Permethrin question

Hi there,
I cannot find my answers searching the web but I have found you all, even better!
Here’s my, and a lot of our neighbors concerns and questions…
The city has sprayed (fogged) our neighborhood two times in the last two weeks for mosquitoes and now our organic gardens and peach, apple, and pear trees have this pesticide on them.
How does this toxic spray affect the ripe fruit?
How do we remove for our ingestion?
Will it be completely removed?
I am thinking that we have to throw all our fruits and veggies away as we couldn’t cover it for these horrid sprays.
We do not consume conventional foods so this spray is very scary for a lot of us.
Some people on a neighborhood form we have said that this spray uses petroleum and that it cannot be removed from fruits and veggies and that it stays in the soil for up to 113 days.
The city won’t disclose the ingredients to us and hardly responds to all our emails. So sad!
We live in Fort Collins, Colorado and love our natural ways here, until the city poisons us so.
My poor chickens! They eat everything from our yard.
If anyone can help answer these questions I’d so appreciate it. Then I can share with the other neighbors.
Thank you!

Your subject line is permethrin - do you know this is what was sprayed? Some commercial fogging products are mixed with an oil as a spreader - this is not necessarily petroleum.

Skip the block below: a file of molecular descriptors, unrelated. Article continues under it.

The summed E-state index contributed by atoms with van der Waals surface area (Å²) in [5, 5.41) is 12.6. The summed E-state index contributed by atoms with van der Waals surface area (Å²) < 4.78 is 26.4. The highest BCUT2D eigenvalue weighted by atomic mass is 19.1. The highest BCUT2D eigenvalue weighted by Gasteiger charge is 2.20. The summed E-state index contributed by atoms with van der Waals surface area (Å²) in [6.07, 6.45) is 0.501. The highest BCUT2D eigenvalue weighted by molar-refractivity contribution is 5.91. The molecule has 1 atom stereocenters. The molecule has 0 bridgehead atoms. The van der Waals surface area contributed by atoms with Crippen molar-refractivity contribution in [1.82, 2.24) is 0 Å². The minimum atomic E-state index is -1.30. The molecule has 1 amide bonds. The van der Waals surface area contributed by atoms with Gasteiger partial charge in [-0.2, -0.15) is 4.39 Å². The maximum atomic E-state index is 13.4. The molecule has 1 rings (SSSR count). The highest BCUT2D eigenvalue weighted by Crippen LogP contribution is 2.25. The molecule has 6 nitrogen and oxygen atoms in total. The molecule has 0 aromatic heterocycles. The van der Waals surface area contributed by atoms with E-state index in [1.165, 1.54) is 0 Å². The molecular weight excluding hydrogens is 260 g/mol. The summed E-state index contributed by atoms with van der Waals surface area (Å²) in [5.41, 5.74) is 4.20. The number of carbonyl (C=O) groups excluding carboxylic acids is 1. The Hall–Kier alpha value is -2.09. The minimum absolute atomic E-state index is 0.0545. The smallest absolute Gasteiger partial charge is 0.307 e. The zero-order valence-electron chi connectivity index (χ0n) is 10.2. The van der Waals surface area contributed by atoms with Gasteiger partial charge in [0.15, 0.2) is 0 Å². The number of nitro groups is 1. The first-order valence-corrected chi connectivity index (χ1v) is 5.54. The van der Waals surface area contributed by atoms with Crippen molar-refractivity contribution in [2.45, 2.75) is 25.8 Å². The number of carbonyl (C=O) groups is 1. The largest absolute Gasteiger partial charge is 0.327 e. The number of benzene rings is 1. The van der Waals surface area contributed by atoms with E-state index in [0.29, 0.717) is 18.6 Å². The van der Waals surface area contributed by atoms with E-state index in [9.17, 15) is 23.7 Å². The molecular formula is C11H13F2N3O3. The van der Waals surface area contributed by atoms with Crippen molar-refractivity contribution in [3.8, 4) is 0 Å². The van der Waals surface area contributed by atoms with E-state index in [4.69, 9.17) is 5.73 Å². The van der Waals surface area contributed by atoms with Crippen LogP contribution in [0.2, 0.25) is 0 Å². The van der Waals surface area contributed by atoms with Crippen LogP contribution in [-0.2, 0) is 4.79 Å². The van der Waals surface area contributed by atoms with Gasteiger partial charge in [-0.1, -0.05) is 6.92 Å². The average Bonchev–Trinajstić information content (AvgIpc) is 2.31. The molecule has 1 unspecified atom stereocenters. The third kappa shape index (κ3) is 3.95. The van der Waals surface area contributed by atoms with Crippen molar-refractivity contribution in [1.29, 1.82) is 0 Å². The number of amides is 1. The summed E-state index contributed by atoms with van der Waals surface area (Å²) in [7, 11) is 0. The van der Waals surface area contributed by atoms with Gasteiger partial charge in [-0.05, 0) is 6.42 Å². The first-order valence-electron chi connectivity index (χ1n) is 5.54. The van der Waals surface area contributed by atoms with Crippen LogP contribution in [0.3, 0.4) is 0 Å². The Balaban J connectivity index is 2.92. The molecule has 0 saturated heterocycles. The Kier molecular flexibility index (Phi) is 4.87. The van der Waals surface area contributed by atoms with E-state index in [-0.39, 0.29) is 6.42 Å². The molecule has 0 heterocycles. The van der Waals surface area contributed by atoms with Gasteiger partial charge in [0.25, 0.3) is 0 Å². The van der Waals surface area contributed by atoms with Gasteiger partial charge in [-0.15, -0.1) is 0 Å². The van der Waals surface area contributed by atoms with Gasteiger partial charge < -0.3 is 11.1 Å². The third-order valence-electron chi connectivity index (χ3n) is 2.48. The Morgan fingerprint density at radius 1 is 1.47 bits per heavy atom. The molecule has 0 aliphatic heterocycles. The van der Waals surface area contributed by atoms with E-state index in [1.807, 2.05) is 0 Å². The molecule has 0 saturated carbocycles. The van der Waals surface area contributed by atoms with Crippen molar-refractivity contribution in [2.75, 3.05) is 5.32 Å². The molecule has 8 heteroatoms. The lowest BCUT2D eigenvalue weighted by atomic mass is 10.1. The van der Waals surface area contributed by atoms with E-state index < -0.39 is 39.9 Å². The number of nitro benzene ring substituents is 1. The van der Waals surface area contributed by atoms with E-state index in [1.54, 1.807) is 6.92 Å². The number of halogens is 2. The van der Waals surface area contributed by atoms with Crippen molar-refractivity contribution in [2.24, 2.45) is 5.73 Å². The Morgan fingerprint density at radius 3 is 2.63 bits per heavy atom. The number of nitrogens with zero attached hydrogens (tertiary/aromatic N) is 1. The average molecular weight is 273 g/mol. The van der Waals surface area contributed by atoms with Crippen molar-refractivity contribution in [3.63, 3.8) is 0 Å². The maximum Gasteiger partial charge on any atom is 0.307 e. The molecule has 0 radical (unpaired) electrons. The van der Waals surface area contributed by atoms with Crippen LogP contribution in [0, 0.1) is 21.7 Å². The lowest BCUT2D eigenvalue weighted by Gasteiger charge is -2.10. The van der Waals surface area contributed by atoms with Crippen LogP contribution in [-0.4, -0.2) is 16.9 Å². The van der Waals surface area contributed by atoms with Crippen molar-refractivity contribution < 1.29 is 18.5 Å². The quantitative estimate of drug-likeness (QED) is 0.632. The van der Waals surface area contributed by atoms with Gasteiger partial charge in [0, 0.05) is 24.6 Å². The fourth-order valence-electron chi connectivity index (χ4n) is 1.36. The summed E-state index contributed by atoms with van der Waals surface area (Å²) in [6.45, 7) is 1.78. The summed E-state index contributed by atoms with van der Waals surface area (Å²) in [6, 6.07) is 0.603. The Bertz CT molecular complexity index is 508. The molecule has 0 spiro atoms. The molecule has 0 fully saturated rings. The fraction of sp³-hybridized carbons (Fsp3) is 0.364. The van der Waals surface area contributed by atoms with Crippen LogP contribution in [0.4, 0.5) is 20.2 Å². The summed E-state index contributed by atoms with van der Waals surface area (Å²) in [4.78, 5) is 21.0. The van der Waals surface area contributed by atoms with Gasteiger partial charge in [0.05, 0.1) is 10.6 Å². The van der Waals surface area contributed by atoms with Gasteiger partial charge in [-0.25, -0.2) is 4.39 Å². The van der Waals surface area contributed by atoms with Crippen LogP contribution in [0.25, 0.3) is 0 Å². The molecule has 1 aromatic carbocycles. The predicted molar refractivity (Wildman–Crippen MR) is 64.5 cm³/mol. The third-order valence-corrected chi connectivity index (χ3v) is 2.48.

On many crops permethrin can be applied just one day before harvest. I’d think it might be over alarmist to consider throwing away all your crops because of these applications.

You do have the right to know what was sprayed - would you consider suing for this information?

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This is all they say. It even says to cover gardens.
We may have to go further to get the info but a few of us are still waiting for responses from the city. They are not fast and they have had quite a lot of Emails to go through with all this!
My peach tree is dropping right now and without the Knowledge about the spray I don’t want to chance eating or giving he fruit away to my friends and family.

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Well…it looks like the city told you everything you need to know. What they spray, when they spray and what to do if you don’t want it on your crops. I also grow my veggies organically and wouldn’t be happy about getting something non-organic on them. But wouldn’t consider throwing all of it away.

Thank you for your response. :slight_smile:
I just wanted to know if it stays on the fruits or if I can wash it off. As the city said to cover but I couldn’t cover this tree.

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If its a peach tree, remove the skin from the peaches. Wash your vegetables thoroughly. Remove skins. This is my rule when I travel to India and China.

It is difficult to argue against religion and food beliefs. I’m a licensed sprayer so you can take this with a grain of salt.

You can wait a couple of weeks to harvest and the active ingredient will pretty much have broken down from produce.